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Bombay High Court
Umed Mal vs Chand Mal on 19 October, 1926
Equivalent citations: (1927) 29 BOMLR 755
Author: V Haldane
Bench: A C.J., V Haldane, Darling


Viscount Haldane, J.

1. This is an appeal from a decree of the Chief Commissioner, Ajmer-Merwara, in his revisional jurisdiction, which reversed a decree of the Court of the District Judge. The latter had confirmed a decree of the Subordinate Judge at Ajmer dismissing a suit instituted in his Court by the appellants. The subject-matter of the suit was fifteen and a half bighas of land, which, it is agreed, belonged originally to one Haji Mohammed Khan, and at his death had devolved on his daughter, one Musammat Fatima Begum, along with a bungalow called in the suit bungalow No. 5. The proceedings were for a declaration of title and for possession.

2. On July 7, 1893, Musammat Fatima and her husband had executed a mortgage charging some of the properties belonging to them for a debt due to the predecessors-in-title of the appellants. The properties mortgaged to them were enumerated in the mortgage deed. Among them was what was described as follows:-

One bungalow No. 5, with outhouses, and the land of the compound connected with the bungalow, situate in Qasba Dargah Khaja Sahib, Ajmer, which baa fallen to the share of Musammat Fatima Begum, alias Badshah Begum, by partition-

East-Land of Isar and Nihal Mali,

West-Road, compound of the bungalow of Rev. Gray,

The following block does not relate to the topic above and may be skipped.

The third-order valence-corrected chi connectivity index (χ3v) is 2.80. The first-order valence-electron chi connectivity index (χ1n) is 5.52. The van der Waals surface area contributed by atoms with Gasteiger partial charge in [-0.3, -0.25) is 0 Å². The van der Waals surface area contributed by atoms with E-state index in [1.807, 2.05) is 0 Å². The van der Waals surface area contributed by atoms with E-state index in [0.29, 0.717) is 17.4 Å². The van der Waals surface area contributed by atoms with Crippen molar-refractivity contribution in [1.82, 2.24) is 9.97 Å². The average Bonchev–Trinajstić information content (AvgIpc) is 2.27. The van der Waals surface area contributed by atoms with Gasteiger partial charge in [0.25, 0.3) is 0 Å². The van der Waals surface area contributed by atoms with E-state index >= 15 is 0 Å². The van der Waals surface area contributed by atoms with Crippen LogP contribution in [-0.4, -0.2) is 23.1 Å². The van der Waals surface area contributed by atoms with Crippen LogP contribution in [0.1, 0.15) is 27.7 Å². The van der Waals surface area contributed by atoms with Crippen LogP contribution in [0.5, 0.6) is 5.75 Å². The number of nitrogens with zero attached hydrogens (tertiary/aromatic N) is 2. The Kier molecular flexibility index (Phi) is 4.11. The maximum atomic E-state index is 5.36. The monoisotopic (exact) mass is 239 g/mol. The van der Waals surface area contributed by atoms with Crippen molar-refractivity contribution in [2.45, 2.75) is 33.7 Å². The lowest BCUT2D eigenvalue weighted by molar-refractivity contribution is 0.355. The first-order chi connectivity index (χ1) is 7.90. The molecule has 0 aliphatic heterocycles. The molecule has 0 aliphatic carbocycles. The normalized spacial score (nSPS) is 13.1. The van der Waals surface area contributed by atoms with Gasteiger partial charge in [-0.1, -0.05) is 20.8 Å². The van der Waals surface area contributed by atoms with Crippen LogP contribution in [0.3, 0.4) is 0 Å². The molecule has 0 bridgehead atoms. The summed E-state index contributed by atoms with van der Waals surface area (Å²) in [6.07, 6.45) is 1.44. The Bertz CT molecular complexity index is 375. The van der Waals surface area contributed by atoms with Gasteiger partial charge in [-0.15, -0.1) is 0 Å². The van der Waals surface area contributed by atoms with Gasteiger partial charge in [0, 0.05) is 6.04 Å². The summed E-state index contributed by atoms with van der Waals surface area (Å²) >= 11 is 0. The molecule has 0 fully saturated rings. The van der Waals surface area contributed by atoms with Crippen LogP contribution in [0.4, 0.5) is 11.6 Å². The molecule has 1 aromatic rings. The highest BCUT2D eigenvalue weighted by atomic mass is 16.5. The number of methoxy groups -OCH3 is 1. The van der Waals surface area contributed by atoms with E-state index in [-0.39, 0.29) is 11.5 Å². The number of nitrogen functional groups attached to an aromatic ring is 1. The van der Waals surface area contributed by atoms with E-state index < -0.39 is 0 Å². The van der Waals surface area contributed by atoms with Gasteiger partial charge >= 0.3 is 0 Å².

South-Land of Isar and Nihal Mali,

North-Land and Baori of Fatima Begum, alias Badshah Begum.

4. On March 27, 1903, the predecessors-in-title of the appellants instituted a suit on the mortgage, and a decree was made in the usual form. There was a subsequent application for execution of the decree by sale, and at the Court auction sale the decree-holders purchased two of the properties mortgaged, including what was misdescribed as to its number but was really bungalow No. 5, with the out offices and compound belonging to it. The purchasers were put in possession.

5. Bungalow No. 5 is shown on the map of the neighbourhood, which was admitted in these proceedings, as plot No. 1594. There are five other parcels, numbered on this map 1592, 1599, 1588, 1600 and 1601, measuring in all over fifteen bighas. These belonged to Musammat Fatima, as well as other plots to which she was entitled jointly, and her interest in which was not included in the mortgage.

6. In 1907 the appellants instituted a suit for pre-emption of these five parcels, but questions having arisen as to the title of a third party this suit was withdrawn, with leave to institute a fresh suit.

7. The present suit was commenced on November 27, 1910, in the Court of the Subordinate Judge of Ajmer, by the appellants against the respondent, who claimed to be a purchaser from the third party, and against his tenant. Among the issues raised was, whether the suit was defective because of non-joinder of parties. On November 24, 1915, the Subordinate Judge, after trying the suit, made a decree in favour of the appellants’ claim to the five parcels. He examined the arbitrator’s award, under which Musammat Fatima’s share in her father’s estate was ascertained, and came to the conclusion that the land in dispute was not described in the award, merely because it had been treated as attached to bungalow No. 5. He held accordingly that it must be taken to have been included in the general description of the property mortgaged. No doubt is raised that the disputed land was awarded to Musammat Fatima, but the question whether that land was included by her in the mortgage she made is quite a separate one. The District Judge of Ajmer, before whom the case was brought by the respondent on appeal, took the same view as the Subordinate Judge. He construed the parcels in the mortgage deed as including the bighas in controversy.